GENEVA (12 February 2020) – For effective peace building efforts, States and stakeholders must address the root causes of gender-based violence against women before, during, and after conflict, said UN and regional experts* asthe African Union closes its Assembly session on the implementation of its project on “silencing the guns”.
“During numerous conflicts there is an exacerbation of gender-based violence, in particular the use of sexual violence against women and girls,” said the EDVAW (Elimination of Discrimination and Violence Against Women) Platform in its
joint statement. “Despite rape often being used as a tool of war, the causes and consequences of such gender-based violence are not yet fully addressed.”
The discrimination that women experience in times of conflict or peace derives from the more general patterns of gender inequality and violence against them, they said. Therefore, efforts to end gender-based violence in conflicts will only be effective through a holistic approach aiming at eliminating violence against women and gender inequality in general.
“A gendered approach to conflict prevention must include measures to silence the guns by regulating the arms trade and circulation, including of small arms, which could prevent femicides in the post-conflict context,” the experts added.
As 2020 marks the 20th anniversary of the UN Security Council Resolution 1325, which calls for greater participation of women in preventing conflict and building peace, the experts reminded States that persistent patterns of discrimination and violence against women prevent their full, equal and meaningful participation.
“The Women, Peace and Security Agenda initiatives should include the elimination of violence and sexual harassment of women in political and public life, including during elections,” they said.
The EDVAW Platform also reiterated its call for States “to increase their support to the expert mechanisms in the face of pushbacks that have been blocking and slowing down progress in the elimination of discrimination and gender-based violence against women”.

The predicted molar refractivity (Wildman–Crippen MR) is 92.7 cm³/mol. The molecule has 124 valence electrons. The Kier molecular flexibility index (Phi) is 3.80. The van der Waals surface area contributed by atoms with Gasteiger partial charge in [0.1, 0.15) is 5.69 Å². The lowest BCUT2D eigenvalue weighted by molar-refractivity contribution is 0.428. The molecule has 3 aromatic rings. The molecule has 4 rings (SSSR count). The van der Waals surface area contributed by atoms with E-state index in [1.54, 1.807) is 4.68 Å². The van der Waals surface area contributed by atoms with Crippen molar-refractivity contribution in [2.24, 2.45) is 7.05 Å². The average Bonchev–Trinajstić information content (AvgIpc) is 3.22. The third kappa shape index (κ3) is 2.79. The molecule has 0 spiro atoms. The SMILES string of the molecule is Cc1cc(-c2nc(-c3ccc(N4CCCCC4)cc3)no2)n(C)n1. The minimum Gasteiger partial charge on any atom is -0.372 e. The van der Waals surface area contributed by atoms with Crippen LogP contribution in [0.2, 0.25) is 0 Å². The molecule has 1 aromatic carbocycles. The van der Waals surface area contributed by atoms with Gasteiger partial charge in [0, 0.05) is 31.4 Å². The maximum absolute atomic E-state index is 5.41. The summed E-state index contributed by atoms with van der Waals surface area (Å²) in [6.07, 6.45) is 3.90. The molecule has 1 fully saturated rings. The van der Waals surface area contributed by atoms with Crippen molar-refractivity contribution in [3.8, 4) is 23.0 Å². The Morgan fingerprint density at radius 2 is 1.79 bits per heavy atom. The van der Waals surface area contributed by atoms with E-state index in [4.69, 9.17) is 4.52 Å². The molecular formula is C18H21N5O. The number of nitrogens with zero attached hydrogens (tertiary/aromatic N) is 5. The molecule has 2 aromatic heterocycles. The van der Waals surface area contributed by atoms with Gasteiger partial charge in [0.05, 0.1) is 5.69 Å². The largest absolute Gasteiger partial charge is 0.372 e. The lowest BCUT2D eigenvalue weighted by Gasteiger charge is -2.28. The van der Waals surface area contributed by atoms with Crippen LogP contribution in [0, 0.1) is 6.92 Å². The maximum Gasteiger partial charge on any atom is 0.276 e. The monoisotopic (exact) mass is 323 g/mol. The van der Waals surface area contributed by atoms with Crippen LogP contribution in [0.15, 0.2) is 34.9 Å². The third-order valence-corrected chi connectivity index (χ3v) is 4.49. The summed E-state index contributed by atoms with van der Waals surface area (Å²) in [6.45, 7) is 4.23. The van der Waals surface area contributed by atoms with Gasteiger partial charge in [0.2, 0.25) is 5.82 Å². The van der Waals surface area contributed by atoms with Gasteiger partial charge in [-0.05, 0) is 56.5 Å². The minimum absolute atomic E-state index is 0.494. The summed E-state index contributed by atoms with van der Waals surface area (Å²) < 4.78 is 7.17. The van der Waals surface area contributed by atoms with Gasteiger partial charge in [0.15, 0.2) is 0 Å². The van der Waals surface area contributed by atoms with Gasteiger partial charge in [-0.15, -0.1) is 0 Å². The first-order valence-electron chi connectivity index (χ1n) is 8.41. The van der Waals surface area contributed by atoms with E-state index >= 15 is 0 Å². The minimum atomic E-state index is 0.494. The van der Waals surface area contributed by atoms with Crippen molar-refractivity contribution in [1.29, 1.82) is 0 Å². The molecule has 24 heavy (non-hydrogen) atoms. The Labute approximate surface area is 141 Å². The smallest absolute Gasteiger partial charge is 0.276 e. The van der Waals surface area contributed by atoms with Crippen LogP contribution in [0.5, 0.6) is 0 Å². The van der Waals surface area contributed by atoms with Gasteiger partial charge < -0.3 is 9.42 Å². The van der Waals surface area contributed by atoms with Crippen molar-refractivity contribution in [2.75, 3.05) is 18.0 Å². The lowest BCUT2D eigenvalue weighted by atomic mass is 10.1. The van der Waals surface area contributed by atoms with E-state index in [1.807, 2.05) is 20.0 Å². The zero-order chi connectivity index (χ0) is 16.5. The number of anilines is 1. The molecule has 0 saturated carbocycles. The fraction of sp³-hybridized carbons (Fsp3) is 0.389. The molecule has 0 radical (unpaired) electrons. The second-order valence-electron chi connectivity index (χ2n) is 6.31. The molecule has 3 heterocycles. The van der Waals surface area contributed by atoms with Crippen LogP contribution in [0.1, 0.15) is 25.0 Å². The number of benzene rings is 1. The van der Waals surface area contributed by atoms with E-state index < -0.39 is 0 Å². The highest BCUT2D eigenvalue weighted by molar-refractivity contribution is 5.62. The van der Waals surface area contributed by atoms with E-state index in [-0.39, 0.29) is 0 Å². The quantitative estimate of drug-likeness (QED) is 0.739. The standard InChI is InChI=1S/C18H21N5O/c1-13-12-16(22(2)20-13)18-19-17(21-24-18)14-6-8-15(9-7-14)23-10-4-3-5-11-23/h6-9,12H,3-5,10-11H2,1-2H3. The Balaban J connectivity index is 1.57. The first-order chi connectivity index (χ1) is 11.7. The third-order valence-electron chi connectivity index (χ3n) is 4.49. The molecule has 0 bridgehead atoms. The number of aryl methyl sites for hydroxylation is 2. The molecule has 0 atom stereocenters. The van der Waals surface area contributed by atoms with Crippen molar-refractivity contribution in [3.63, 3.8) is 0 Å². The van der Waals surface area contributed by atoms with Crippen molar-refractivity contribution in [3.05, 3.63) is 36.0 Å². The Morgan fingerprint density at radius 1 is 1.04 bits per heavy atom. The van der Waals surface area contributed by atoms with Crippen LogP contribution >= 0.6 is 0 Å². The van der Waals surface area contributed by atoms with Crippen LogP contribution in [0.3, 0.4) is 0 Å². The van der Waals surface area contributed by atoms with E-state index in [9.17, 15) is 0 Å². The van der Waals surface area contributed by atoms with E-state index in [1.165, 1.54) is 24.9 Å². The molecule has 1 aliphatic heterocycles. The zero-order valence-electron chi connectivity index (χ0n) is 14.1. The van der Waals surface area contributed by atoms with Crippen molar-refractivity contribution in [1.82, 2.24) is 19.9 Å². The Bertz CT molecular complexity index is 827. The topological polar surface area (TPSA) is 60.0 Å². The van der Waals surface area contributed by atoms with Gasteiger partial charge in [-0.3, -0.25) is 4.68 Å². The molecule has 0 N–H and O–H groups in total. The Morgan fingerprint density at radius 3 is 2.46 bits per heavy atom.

(*) Dubravka Šimonovic, Special Rapporteur on violence against women, its causes and consequences; Hilary Gbedemah, Chairperson of the UN Committee on the Elimination of Discrimination against Women; Meskerem Geset Techane, Chair of the UN Working Group on discrimination against women and girls Marceline Naudi, President of the Group of Experts on Action against Violence against Women and Domestic Violence of the Council of Europe (GREVIO); Margarette May Macaulay, Inter-American Commission on Human Right's Rapporteur for Women's Rights; Lucy Asuagbor, Special Rapporteur on Rights of Women in Africa; and Tatiana Rein, President of the Committee of Experts of the Follow-up Mechanism to the Belém do Pará Convention.
The Platform of independent experts on the Elimination of Discrimination and Violence Against Women was launched in March 2018, on the margins of the 62nd session of the Commission on the Status of Women, under the leadership of
the UN Special Rapporteur on violence against women, its causes and consequences, with the aim of enhancing cooperation between international and regional mechanisms on violence and discrimination against women and girls with the view of accelerating domestication and implementation of the international and regional standards on violence and discrimination against women. Since then, the Platform has brought together independent expert mechanisms on violence and discrimination against women to speak with one voice on issues of common concern; exchange views emerging from their work on challenges and efforts to address gender-based violence against women; and find synergies in advancing in the common quest of achieving a world free from violence against women.
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